Skoda

Kodiaq

Skoda came late to the SUV game. But when it arrived, the Yeti rewrote the rules on how a small 4×4 should be. Now the company aims to do the same thing with the Kodiaq, a larger vehicle whose all-road ability, seven-seat practicality and sensible pricing is aimed directly at the heart of Discovery Sport territory.

Based on the latest technology used throughout the Volkswagen Group, the Kodiaq is designed to be as family-friendly as possible. Not all models have seven seats, just as not all have four-wheel drive, but with a choice of five engines, two gearboxes and four trim levels, it’s unlikely that you’ll fail to find one to suit your taste.

That’s if it’s to your taste at all, of course. The Yeti stood out by virtue of its distinctive styling, but the Kodiaq is more conservative, looking smaller than it really is and even appearing quite car-like from some angles. Apparently the nextgen Yeti will take the same approach when it arrives later this year, which you might say is a bit of a pity.

Far be it from us to talk of trivial stuff, but it did occur during the launch that this is a vehicle whose design is particularly sensitive to the colour you paint it. We drove one in signal red, which definitely deivided opinion; ours would be that unless you want to hide in the scenery, a bright colour helps.

Inside, the Kodiaq feels just like a Skoda should. It’s beautifully put together, of course, and the dash on the SE L spec model we drove was highlighted by a very elegant, very modern touch-screen media system that looked crisp, made logical sense to use and responded promptly to inputs.

This helps make it a pleasing and entirely inoffensive place to sit, as do good, comfortable seats with a commanding view of the road ahead. Behind you, the second row can be slid far enough back to let one six-footer stretch out behind another – naturally, there’ll be a push-me-pull-you sort of compromise to be made if there are people sat in the third row too, but our tester was only a fiveseater so that one’s going to have to wait for another day.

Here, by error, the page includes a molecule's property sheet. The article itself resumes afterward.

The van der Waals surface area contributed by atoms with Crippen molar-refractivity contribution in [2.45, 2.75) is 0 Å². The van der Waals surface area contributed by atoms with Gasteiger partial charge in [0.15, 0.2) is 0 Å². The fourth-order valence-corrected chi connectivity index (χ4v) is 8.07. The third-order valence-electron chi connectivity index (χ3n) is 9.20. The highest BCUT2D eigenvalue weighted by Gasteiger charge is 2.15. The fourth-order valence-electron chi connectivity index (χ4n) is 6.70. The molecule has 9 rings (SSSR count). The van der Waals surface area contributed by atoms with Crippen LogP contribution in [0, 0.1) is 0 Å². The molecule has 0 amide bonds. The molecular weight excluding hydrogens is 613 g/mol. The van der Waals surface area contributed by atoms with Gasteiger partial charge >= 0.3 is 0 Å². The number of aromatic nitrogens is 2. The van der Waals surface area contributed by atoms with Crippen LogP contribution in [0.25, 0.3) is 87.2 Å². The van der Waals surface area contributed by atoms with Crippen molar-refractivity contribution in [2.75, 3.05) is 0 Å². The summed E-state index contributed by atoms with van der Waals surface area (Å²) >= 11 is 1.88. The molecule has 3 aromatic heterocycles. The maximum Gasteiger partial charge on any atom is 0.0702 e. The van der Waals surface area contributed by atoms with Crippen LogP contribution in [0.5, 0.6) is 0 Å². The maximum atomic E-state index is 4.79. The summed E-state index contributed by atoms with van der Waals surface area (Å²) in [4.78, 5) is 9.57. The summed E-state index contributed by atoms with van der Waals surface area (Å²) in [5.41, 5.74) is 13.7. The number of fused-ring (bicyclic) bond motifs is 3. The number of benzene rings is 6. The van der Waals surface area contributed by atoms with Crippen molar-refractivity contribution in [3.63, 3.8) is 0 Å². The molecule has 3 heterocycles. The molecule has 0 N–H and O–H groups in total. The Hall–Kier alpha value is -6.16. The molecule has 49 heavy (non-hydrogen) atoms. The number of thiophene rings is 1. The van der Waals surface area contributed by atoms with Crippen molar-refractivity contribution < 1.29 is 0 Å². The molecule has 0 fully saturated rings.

What we were able to do was drop the rear seats, which is dead easy as it’s just a question of pulling a lever and watching as the backs drop to click into place and sit near-flat on the fixed squabs. They left a step in the load floor on the Kodiaq we drove, but once you’ve played about with the seven-seat options and/or the various cargo handling accessories on offer, there’s no reason to fear being stuck with one like that.

Our Kodiaq had the 1.4 TSI engine, in 150bhp form and mated to a manual gearbox. Yes, a 4×4 with a 1.4-litre petrol engine… last time we came across one of those, it was an old-generation Dacia Duster from the early nineties.

Happily, the Kodiaq bears no resemblence to that sad shed of a thing. The engine is brisk and full of torquem the gearbox is a picture of smoothess and the overall standard of handling and, in particular, ride shows none of the harshness that’s blotted Skoda’s copybook in the past. It doesn’t exactly reflect well on how much attention we were paying, but at the end of the launch route we remarked that we had barely noticed what the Kodiaq was like to drive – a sure sign of a car with no vices.

The petrol engine is not to be feared, and if you value serenity you’ll fi nd it quieter than the 2.0 TDI diesel we had a quick spin in afterwards. Both are very acceptable, however.

What the launch route didn’t include was any off-tarmac work worthy of the name (even though we were tantalisingly close to Salisbury Plain, which was a bit frustrating). So that too will have to wait for another day – however with Off-road mode available as part of the Drive Mode Select option on 4×4 models, we fully expect the Kodiaq to be as capable as mechanically similar machines like the new VW Tiguan – which has previously impressed us in genuinely difficult conditions.

As it is, the pictures on these pages make it clear that Skoda is marketing the Kodiaq as a vehicle for people who want to keep going after the road ends. Within reason, we expect it to excel at that – it’s clearly not for hardcore mudplugging, and you wouldn’t want to cane it through clawing thorns, but on the sort of known-quantity rough tracks that make up almost all the off-roading people do in the real world, it has the makings of a true do-anything family holdall.

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